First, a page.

Simon Walker

Simon obtained his first degree in Biochemistry at Heriot-Watt University in Edinburgh before moving to the John Innes Centre in Norwich where he studied for his PhD under the supervision of Allan Downie looking at the role of calcium signalling during legume symbiosis.

Simon then went to work as a postdoc for four years in Pete Cullen's lab in the Department of Biochemistry at Bristol University where he investigated the GAP1 family of ras GTPase-activating proteins.

​Having become interested in the application of imaging technologies to answer biological quesions Simon moved to the Babraham Institute in 2004 where he helped establish the core Imaging Facility.

Simon now manages the Facility which has over 100 registered users based within the Institute and an increasing number of commercial users based both on and off campus.

Latest Publications

A cell-based bioluminescence assay reveals dose-dependent and contextual repression of AP-1-driven gene expression by BACH2.
Vardaka P, Lozano T, Bot C, Ellery J, Whiteside SK, Imianowski CJ, Farrow S, Walker S, Okkenhaug H, Yang J, Okkenhaug K, Kuo P, Roychoudhuri R

Whereas effector CD4 and CD8 T cells promote immune activation and can drive clearance of infections and cancer, CD4 regulatory T (T) cells suppress their function, contributing to both immune homeostasis and cancer immunosuppression. The transcription factor BACH2 functions as a pervasive regulator of T cell differentiation, promoting development of CD4 T cells and suppressing the effector functions of multiple effector T cell (T) lineages. Here, we report the development of a stable cell-based bioluminescence assay of the transcription factor activity of BACH2. Tetracycline-inducible BACH2 expression resulted in suppression of phorbol 12-myristate 13-acetate (PMA)/ionomycin-driven activation of a luciferase reporter containing BACH2/AP-1 target sequences from the mouse Ifng + 18k enhancer. BACH2 expression repressed the luciferase signal in a dose-dependent manner but this activity was abolished at high levels of AP-1 signalling, suggesting contextual regulation of AP-1 driven gene expression by BACH2. Finally, using the reporter assay developed, we find that the histone deacetylase 3 (HDAC3)-selective inhibitor, RGFP966, inhibits BACH2-mediated repression of signal-driven luciferase expression. In addition to enabling mechanistic studies, this cell-based reporter may enable identification of small molecule agonists or antagonists of BACH2 function for drug development.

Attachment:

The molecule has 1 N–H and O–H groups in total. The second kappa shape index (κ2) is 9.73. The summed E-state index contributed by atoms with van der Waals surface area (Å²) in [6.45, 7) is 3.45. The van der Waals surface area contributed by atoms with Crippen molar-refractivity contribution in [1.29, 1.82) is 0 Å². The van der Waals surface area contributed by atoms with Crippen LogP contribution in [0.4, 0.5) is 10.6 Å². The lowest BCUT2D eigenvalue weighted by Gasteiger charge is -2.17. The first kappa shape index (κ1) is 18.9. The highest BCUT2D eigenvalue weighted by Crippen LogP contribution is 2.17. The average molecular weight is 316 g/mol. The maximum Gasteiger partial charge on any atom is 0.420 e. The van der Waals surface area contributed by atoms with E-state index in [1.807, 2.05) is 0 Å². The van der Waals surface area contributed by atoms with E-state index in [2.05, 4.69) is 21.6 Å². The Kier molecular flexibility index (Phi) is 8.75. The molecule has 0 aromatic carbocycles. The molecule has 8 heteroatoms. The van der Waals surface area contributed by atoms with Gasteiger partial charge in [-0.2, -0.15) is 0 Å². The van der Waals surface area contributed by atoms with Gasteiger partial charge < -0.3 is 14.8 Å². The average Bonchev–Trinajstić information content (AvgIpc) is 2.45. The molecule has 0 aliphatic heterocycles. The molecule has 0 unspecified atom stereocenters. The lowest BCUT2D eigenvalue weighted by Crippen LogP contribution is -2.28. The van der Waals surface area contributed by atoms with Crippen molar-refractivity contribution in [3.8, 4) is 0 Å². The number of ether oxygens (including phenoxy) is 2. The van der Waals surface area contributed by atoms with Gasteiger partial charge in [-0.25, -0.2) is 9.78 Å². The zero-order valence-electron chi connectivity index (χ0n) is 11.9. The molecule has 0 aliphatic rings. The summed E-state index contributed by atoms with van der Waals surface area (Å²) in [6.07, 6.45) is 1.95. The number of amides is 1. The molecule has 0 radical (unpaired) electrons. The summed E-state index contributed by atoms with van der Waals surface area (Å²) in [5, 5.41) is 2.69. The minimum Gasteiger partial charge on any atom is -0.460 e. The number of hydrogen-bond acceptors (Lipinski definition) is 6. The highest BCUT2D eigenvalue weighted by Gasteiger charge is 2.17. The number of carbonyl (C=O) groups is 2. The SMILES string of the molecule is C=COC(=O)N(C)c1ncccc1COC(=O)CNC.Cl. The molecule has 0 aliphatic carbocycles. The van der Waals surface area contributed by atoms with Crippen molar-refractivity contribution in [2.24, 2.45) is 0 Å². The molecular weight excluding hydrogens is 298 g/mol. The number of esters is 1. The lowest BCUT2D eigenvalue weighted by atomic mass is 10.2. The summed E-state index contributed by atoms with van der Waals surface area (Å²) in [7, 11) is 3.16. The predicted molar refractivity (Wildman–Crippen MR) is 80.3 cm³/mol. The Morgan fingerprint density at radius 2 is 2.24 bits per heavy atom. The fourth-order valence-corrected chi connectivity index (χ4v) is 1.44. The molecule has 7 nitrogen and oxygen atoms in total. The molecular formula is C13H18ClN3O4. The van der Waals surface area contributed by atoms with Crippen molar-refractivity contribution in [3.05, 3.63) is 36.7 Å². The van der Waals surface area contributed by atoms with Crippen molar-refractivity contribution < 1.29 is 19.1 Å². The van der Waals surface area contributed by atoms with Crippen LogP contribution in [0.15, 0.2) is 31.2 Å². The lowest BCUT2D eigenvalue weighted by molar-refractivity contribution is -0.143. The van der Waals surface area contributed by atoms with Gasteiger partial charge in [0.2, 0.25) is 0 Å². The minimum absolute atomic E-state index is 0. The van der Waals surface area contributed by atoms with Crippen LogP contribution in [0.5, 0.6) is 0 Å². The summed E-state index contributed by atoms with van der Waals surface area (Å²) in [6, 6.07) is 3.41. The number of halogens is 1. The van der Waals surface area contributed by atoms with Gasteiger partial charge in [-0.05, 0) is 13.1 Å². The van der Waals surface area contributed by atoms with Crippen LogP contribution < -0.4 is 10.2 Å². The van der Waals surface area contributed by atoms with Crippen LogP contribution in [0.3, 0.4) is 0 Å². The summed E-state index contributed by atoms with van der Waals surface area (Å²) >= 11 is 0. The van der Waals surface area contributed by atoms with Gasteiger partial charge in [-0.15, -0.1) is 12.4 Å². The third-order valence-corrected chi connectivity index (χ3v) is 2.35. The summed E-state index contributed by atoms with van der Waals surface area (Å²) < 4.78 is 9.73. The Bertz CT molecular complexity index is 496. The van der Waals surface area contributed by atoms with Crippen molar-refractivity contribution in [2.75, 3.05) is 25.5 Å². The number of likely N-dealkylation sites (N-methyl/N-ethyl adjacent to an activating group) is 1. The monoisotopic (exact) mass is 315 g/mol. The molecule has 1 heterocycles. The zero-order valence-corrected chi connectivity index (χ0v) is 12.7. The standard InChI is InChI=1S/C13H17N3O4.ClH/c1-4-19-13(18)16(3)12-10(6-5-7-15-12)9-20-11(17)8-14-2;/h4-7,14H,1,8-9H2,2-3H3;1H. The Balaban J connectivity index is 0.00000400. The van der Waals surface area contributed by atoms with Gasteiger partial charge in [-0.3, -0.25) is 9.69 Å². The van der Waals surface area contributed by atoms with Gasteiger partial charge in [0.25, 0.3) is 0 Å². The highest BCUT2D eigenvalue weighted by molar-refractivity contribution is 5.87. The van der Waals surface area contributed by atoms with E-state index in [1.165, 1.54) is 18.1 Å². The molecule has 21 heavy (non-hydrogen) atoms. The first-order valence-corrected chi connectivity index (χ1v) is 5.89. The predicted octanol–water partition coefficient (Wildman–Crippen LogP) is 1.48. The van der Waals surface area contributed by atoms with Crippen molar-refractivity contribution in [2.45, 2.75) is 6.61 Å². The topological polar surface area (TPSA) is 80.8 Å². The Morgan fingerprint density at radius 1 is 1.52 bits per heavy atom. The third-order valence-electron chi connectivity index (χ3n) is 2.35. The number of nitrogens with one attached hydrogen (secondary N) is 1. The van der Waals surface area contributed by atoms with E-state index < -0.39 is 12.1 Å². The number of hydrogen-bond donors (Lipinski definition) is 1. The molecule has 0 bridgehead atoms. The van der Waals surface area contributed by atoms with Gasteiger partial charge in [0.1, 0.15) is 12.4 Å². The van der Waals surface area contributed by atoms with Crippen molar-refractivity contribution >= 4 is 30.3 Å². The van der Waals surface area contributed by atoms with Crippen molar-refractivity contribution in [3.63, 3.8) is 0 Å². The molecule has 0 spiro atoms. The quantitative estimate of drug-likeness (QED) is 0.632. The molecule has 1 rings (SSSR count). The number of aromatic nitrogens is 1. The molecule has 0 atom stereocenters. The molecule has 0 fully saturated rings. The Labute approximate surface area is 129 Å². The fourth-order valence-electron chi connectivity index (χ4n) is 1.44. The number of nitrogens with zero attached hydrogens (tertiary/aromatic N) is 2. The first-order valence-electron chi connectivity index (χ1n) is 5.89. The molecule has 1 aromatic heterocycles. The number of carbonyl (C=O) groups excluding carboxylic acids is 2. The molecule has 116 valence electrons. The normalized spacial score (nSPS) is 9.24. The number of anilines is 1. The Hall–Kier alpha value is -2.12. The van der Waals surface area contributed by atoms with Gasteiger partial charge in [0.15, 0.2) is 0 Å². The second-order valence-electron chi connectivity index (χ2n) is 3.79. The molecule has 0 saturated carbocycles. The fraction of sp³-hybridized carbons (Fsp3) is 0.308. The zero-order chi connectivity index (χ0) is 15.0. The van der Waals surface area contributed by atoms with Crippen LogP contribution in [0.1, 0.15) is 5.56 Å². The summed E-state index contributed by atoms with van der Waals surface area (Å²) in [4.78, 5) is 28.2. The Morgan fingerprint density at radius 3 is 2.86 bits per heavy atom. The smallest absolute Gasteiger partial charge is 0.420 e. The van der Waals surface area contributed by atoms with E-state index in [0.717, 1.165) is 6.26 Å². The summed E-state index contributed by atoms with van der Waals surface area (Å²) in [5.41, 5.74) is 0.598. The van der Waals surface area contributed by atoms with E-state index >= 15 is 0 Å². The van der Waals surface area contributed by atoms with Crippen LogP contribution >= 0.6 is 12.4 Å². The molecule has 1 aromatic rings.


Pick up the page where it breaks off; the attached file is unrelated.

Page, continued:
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Scientific reports, 10, 1, 03 Nov 2020

PMID: 33144667

Selective Autophagy of Mitochondria on a Ubiquitin-Endoplasmic-Reticulum Platform.
Zachari M, Gudmundsson SR, Li Z, Manifava M, Cugliandolo F, Shah R, Smith M, Stronge J, Karanasios E, Piunti C, Kishi-Itakura C, Vihinen H, Jokitalo E, Guan JL, Buss F, Smith AM, Walker SA, Eskelinen EL, Ktistakis NT

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Developmental cell, 55, 2, 26 Oct 2020

PMID: 33108756

ATG13 dynamics in nonselective autophagy and mitophagy: insights from live imaging studies and mathematical modeling.
Dalle Pezze P, Karanasios E, Kandia V, Manifava M, Walker SA, Gambardella Le Novère N, Ktistakis NT

During macroautophagy/autophagy, the ULK complex nucleates autophagic precursors, which give rise to autophagosomes. We analyzed, by live imaging and mathematical modeling, the translocation of ATG13 (part of the ULK complex) to the autophagic puncta in starvation-induced autophagy and ivermectin-induced mitophagy. In nonselective autophagy, the intensity and duration of ATG13 translocation approximated a normal distribution, whereas wortmannin reduced this effect and shifted to a log-normal distribution. During mitophagy, multiple translocations of ATG13 with increasing time between peaks were observed. We hypothesized that these multiple translocations arise because the engulfment of mitochondrial fragments required successive nucleation of phagophores on the same target, and a mathematical model based on this idea reproduced the oscillatory behavior. Significantly, model and experimental data were also in agreement that the number of ATG13 translocations is directly proportional to the diameter of the targeted mitochondrial fragments. Thus, our data provide novel insights into the early dynamics of selective and nonselective autophagy. ATG: autophagy related 13; CFP: cyan fluorescent protein; dsRED: red fluorescent protein; GABARAP: GABA type A receptor-associated protein; GFP: green fluorescent protein; IVM: ivermectin; MAP1LC3/LC3: microtubule-associated protein 1 light chain 3; MTORC1: mechanistic target of rapamycin kinase complex 1; PIK3C3/VPS34: phosphatidylinositol 3-kinase catalytic subunit type 3; PtdIns3P: PtdIns-3-phosphate; ULK: unc-51 like autophagy activating kinase.

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Autophagy, 1, 1, 22 Apr 2020

DOI: 10.1080/15548627.2020.1749401

PMID: 32320309